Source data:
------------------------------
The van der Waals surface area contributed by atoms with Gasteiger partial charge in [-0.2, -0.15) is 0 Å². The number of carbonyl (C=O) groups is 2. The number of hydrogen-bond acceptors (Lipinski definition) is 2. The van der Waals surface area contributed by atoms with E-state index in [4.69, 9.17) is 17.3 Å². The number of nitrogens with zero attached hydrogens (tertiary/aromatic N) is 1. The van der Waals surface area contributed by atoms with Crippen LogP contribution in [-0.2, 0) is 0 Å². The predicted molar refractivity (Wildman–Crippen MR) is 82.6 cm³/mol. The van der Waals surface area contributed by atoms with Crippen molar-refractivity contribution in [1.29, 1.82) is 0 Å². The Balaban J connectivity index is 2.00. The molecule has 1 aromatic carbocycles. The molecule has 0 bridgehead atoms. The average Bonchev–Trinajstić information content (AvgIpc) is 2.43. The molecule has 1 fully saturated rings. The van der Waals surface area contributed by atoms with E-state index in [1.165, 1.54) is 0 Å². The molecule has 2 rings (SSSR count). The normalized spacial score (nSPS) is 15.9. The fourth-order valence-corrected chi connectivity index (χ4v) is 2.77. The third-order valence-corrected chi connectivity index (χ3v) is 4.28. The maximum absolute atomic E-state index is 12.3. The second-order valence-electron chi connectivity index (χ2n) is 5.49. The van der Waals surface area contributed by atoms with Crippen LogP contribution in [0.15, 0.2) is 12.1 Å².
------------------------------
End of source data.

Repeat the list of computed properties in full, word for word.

The van der Waals surface area contributed by atoms with Gasteiger partial charge in [-0.2, -0.15) is 0 Å². The number of carbonyl (C=O) groups is 2. The number of hydrogen-bond acceptors (Lipinski definition) is 2. The van der Waals surface area contributed by atoms with E-state index in [4.69, 9.17) is 17.3 Å². The number of nitrogens with zero attached hydrogens (tertiary/aromatic N) is 1. The van der Waals surface area contributed by atoms with Crippen LogP contribution in [-0.2, 0) is 0 Å². The predicted molar refractivity (Wildman–Crippen MR) is 82.6 cm³/mol. The van der Waals surface area contributed by atoms with Crippen molar-refractivity contribution in [1.29, 1.82) is 0 Å². The Balaban J connectivity index is 2.00. The molecule has 1 aromatic carbocycles. The molecule has 0 bridgehead atoms. The average Bonchev–Trinajstić information content (AvgIpc) is 2.43. The molecule has 1 fully saturated rings. The van der Waals surface area contributed by atoms with E-state index in [1.165, 1.54) is 0 Å². The molecule has 2 rings (SSSR count). The normalized spacial score (nSPS) is 15.9. The fourth-order valence-corrected chi connectivity index (χ4v) is 2.77. The third-order valence-corrected chi connectivity index (χ3v) is 4.28. The maximum absolute atomic E-state index is 12.3. The second-order valence-electron chi connectivity index (χ2n) is 5.49. The van der Waals surface area contributed by atoms with Crippen LogP contribution in [0.15, 0.2) is 12.1 Å².